Professor Yuichi Kamiya

Affiliation: Graduate Faculty of Environmental Earth Science /Graduate Graduate School of Environmental Science

Specialized field: catalytic chemistry, environmental purification

Research keywords: solid catalyst, environmental purification material, wastewater treatment, polluted groundwater, nitrogen cycle

Alma mater: Kariya North High School (Aichi Prefecture)

Final academic background: Graduate School of Engineering, Nagoya University

Website address:

*This article was originally published in the 4th issue of "Frontiers of Knowledge" and has been re-edited for the web.

what are you researching?

Our daily lives and the production of goods have a considerable impact on the global environment. In other words, human activity pollutes the earth's environment. Nature has the power to restore itself, but our human activities, which are based on the massive consumption of energy, have such a great impact on the environment that nature's resilience cannot recover. Therefore, in order for our society to continue to develop sustainably in the future, we need not only science and technology to manufacture things (here we call them arterial technology), but also to restore the polluted environment. At the same time, we must also develop the science and technology (venous technology) that is capable of producing products without polluting the environment. Originally, I was researching solid catalysts as arterial technology for the industrial production of chemical products, but now I am particularly interested in solid catalysts for purifying water polluted by human activities. Masu.

Contamination of Groundwater by Nitrate Ions and Catalytic Purification

Currently, the total population of the earth is steadily increasing, partly due to the efficient production of agricultural products. Fertilizer is essential to get as many crops as possible from limited farmland. The Haber-Bosch process, which synthesizes ammonia from air (nitrogen), was developed, making it possible to produce large amounts of nitrogen fertilizer at low cost. However, excessive nitrogen fertilizers spread on farmland have caused groundwater to be contaminated with nitrogen compounds (nitrate ions).It has been pointed out that drinking water containing a high concentration of nitrate ions can cause health problems such as cyanosis (methemoglobinemia), diabetes and hypertension. Therefore, the World Health Organization (WHO) warns against drinking water containing more than 50 mg/L of nitrate. In Japan, the Ministry of the Environment surveys groundwater (well water) nationwide every year, and unfortunately, nitrate ions above the standard value have been detected in about 5% of the surveyed wells.Contamination of groundwater by nitrate ions has a lot to do with food production and the livelihoods of farmers, so it is very difficult to cut off sources of pollution, such as not using nitrogen fertilizers. Therefore, it becomes necessary to purify the polluted groundwater. Several methods have been proposed to remove nitrate from groundwater, but I am researching the chemical decomposition of nitrate in water to gaseous nitrogen. Gaseous hydrogen is blown into contaminated groundwater to chemically reduce nitrate ions, but simply blowing in gaseous hydrogen does not promote this reaction at all. In order to actually proceed with the reaction, a material catalyst that promotes the chemical reaction is required. I am researching the development of high-performance solid catalysts that purify polluted groundwater and how catalysts promote reactions. In addition to decomposing nitrate ions as fast as possible, the catalyst is required to have the performance of suppressing the by-product ammonia as much as possible (because water with an ammonia smell is not drinkable). In addition to nitrate ions, actual polluted groundwater contains various ionic substances and water-soluble organic substances, so catalysts are required to have performance that is not affected by them. Furthermore, cost (price) and toxicity of the catalyst are also issues for practical application of this method, so we must develop a catalyst that satisfies all of these performance and constraints. I am still halfway through, but I am conducting research with a strong belief that it will definitely be possible.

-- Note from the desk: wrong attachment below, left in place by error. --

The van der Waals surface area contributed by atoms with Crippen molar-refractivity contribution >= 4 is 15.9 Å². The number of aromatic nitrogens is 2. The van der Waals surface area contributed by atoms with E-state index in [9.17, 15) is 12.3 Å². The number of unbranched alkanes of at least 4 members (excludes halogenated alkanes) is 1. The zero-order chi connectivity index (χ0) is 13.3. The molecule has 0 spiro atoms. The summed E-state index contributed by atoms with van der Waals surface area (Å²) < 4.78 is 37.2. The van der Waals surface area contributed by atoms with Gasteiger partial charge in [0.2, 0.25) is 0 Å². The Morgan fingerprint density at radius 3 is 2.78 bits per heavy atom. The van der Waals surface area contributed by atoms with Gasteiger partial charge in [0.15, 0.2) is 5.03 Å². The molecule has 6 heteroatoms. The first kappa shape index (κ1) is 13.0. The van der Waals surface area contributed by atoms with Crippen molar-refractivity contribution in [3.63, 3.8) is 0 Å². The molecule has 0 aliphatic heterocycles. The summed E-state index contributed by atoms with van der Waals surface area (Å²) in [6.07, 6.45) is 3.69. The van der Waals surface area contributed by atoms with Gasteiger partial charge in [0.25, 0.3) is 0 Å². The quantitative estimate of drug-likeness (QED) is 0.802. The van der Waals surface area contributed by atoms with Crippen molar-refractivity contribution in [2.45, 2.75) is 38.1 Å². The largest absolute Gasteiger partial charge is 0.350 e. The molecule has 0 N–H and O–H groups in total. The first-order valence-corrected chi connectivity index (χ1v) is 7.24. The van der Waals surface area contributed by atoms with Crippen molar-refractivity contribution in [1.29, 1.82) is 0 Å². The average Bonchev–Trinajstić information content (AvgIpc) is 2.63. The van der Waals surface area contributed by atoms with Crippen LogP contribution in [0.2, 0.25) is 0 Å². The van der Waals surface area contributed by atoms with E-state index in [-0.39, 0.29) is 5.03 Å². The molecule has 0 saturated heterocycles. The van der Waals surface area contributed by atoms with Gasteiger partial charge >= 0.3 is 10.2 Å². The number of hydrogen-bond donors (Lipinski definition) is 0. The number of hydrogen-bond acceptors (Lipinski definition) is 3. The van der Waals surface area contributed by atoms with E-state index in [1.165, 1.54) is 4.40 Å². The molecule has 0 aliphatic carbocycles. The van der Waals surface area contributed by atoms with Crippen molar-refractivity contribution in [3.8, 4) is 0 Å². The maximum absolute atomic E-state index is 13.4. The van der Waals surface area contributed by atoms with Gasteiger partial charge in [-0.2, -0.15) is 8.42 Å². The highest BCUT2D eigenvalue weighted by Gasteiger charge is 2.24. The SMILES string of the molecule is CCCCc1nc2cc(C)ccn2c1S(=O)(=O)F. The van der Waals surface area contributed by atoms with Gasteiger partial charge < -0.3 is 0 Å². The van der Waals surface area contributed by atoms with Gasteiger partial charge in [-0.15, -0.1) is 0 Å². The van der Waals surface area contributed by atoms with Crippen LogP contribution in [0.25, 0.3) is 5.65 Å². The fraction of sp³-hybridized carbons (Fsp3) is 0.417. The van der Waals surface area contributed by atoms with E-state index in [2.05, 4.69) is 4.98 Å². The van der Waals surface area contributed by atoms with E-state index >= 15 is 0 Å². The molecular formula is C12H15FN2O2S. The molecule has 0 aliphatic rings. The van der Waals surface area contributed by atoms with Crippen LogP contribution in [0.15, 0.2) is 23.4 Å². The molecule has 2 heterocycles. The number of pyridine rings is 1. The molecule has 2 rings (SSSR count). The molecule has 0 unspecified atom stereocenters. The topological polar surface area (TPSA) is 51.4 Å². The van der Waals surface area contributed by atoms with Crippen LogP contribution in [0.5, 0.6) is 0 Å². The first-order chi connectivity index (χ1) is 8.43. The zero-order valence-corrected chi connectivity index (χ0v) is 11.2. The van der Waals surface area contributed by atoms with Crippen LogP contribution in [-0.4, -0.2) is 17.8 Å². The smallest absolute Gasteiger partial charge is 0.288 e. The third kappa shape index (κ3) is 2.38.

I often hear about environmental problems, but it feels like a distant topic.

That's not true. Japan has abundant rainfall and a high water supply penetration rate, so even if the well water is contaminated, it is unlikely that you will have trouble living right away. However, there are some cities in Japan that rely on groundwater for all of their tap water sources, and it is feared that the situation will become dire in a few decades. Also, since Japan depends on imports for most of its food, it indirectly imports water from countries that produce the food (called virtual water). Japan is connected to these countries through water, and problems such as water shortages and pollution overseas are not unrelated to us. We believe that we must contribute to the preservation of the water environment in these countries by developing and providing various technologies and methods other than purification methods using catalysts, including the technology for purifying nitrate ion-contaminated water. .

What kind of place is a graduate school?

Graduate School of Environmental Science, to which I belong, is a graduate school-only organization with no faculties. In graduate school, there is passive learning through lectures, but students are mainly engaged in research. In addition to acquiring specialized knowledge through lectures, students also train their application and practical skills, such as their ability to think, generate ideas, analyze, plan, and communicate (presentation) through research. Let's all go on to graduate school and explore the vast world of science together.